Whaia te iti kahurangi, ki te tuohu koe me he maunga teitei
Pursue that which is precious, and do not be deterred by anything less than a lofty mountain.
Orongomai ‘s administration officer, Cameron Kapua-Morrell (right) feels this whakataukī says heaps about the marae’s culture.
“The wairua of this marae is indescribable. It’s supportive and encouraging and you feel the love flowing through everything.”
It also says a lot about the optimism and courage of this 20-year-old gay man who left a small East Coast village four years ago to live with his grandparents in the busy, multicultural urban environment of Stokes Valley.
Finding a place of acceptance
Small town Aotearoa isn’t always an easy place for a gay rangatahi, especially when some whānau fail to understand that his sexual orientation is part of who he is.
“I’ve learnt the importance of surrounding myself with open-minded people.”
The high school Cameron attended after shifting to the Hutt Valley wasn’t much fun either.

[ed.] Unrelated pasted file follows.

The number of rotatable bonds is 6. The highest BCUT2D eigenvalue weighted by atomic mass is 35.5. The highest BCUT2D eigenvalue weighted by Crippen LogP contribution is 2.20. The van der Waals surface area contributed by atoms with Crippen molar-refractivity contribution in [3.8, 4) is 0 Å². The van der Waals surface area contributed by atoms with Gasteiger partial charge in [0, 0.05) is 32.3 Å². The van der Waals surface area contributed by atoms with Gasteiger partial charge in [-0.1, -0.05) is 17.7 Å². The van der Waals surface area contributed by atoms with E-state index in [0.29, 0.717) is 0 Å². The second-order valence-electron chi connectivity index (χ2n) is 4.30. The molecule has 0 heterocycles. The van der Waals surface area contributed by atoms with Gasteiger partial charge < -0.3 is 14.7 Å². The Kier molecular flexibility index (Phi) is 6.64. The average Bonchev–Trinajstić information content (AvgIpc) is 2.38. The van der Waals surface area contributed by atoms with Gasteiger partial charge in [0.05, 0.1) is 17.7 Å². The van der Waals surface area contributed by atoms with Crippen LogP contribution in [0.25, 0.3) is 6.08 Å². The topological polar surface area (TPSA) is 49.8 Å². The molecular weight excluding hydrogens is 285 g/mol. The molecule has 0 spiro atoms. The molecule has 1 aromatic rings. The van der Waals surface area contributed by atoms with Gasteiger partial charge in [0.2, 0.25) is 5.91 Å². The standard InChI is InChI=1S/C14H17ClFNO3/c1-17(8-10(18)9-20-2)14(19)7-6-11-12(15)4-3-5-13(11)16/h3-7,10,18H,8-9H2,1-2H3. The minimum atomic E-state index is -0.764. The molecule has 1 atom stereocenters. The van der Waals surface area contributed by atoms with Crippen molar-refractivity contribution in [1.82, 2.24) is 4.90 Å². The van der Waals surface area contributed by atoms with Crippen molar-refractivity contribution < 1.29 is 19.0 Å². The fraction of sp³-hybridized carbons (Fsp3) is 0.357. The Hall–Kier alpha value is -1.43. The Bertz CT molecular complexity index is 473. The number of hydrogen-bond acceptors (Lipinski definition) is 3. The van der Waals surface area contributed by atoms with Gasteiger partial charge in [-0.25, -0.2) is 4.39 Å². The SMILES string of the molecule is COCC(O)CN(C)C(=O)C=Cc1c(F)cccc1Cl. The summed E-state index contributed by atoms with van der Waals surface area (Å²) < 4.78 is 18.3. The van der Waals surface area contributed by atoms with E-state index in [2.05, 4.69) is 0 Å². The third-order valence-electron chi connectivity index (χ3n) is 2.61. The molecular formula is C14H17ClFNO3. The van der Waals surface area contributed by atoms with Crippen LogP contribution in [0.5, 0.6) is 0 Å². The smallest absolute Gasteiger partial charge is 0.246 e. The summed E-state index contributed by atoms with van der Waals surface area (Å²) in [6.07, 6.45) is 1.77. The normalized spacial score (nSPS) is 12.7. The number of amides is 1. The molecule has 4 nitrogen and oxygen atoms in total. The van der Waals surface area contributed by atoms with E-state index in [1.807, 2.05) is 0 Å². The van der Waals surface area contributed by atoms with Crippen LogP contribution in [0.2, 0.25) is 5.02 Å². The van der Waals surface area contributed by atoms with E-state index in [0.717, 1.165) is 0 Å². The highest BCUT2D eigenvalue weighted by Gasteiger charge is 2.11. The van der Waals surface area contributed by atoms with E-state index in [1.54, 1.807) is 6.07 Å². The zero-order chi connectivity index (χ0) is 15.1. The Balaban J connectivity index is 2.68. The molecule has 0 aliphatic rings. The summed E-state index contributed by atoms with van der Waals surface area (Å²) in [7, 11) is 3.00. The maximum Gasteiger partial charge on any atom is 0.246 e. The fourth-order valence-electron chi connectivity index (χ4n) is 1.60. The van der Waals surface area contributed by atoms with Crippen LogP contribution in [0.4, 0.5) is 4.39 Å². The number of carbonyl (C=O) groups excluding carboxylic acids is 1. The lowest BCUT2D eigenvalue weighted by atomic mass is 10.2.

“I didn’t enjoy the environment there. There’s nothing in the high school curriculum to teach LGBT (Lesbian, Gay, Bisexual, Transgender) people about their culture.”
It wasn’t until he enrolled, through Orongomai Marae in Te Ara Whakapakari, the National Certificate in Employment Skills course, that he was able to “come out of the shell” he felt he’d been in for years. Making such a significant transition within a Māori kaupapa was very important to him.
“It’s not easy to retain that sense of yourself as a Māori in an urban environment. Without having a place like Orongomai where I can practice my Māoritanga I think I could lose it, and that’s the last thing I want to do.”
Support for rangatahi
Cameron has now completed a Certificate in in bi-cultural social work. In addition to his administration duties, he is also responsible for the LGBT aspect of a regional rangatahi suicide prevention initiative of which Orongomai is part. He helps local LGBT rangatahi access available services and encourages them to be proud of who they are.
“It’s still difficult for LGBT rangatahi to come out because a lot of people in Māori communities just don’t want to talk about it. So I see my role as empowering LGBT rangatahi and supporting them to really understand that it’s ok to be the way you are and there is always a place for everyone in our world. It’s a matter of finding that place and becoming comfortable within yourself.”